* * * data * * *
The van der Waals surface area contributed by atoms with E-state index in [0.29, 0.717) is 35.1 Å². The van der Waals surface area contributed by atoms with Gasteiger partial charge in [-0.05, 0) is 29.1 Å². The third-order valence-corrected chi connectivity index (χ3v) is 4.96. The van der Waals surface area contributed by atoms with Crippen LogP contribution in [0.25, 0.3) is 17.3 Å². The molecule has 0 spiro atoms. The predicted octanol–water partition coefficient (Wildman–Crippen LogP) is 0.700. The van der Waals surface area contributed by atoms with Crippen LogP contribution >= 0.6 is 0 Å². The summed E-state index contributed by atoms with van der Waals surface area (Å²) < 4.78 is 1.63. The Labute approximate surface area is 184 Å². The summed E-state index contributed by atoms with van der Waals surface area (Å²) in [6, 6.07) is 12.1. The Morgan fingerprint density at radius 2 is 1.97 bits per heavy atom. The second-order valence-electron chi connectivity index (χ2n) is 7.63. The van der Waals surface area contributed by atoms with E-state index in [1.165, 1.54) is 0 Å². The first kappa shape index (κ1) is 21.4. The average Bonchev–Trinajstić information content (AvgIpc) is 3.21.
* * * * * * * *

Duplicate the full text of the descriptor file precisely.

The van der Waals surface area contributed by atoms with E-state index in [0.29, 0.717) is 35.1 Å². The van der Waals surface area contributed by atoms with Gasteiger partial charge in [-0.05, 0) is 29.1 Å². The third-order valence-corrected chi connectivity index (χ3v) is 4.96. The van der Waals surface area contributed by atoms with Crippen LogP contribution in [0.25, 0.3) is 17.3 Å². The molecule has 0 spiro atoms. The predicted octanol–water partition coefficient (Wildman–Crippen LogP) is 0.700. The van der Waals surface area contributed by atoms with Crippen LogP contribution >= 0.6 is 0 Å². The summed E-state index contributed by atoms with van der Waals surface area (Å²) < 4.78 is 1.63. The Labute approximate surface area is 184 Å². The summed E-state index contributed by atoms with van der Waals surface area (Å²) in [6, 6.07) is 12.1. The Morgan fingerprint density at radius 2 is 1.97 bits per heavy atom. The second-order valence-electron chi connectivity index (χ2n) is 7.63. The van der Waals surface area contributed by atoms with E-state index in [1.165, 1.54) is 0 Å². The first kappa shape index (κ1) is 21.4. The average Bonchev–Trinajstić information content (AvgIpc) is 3.21.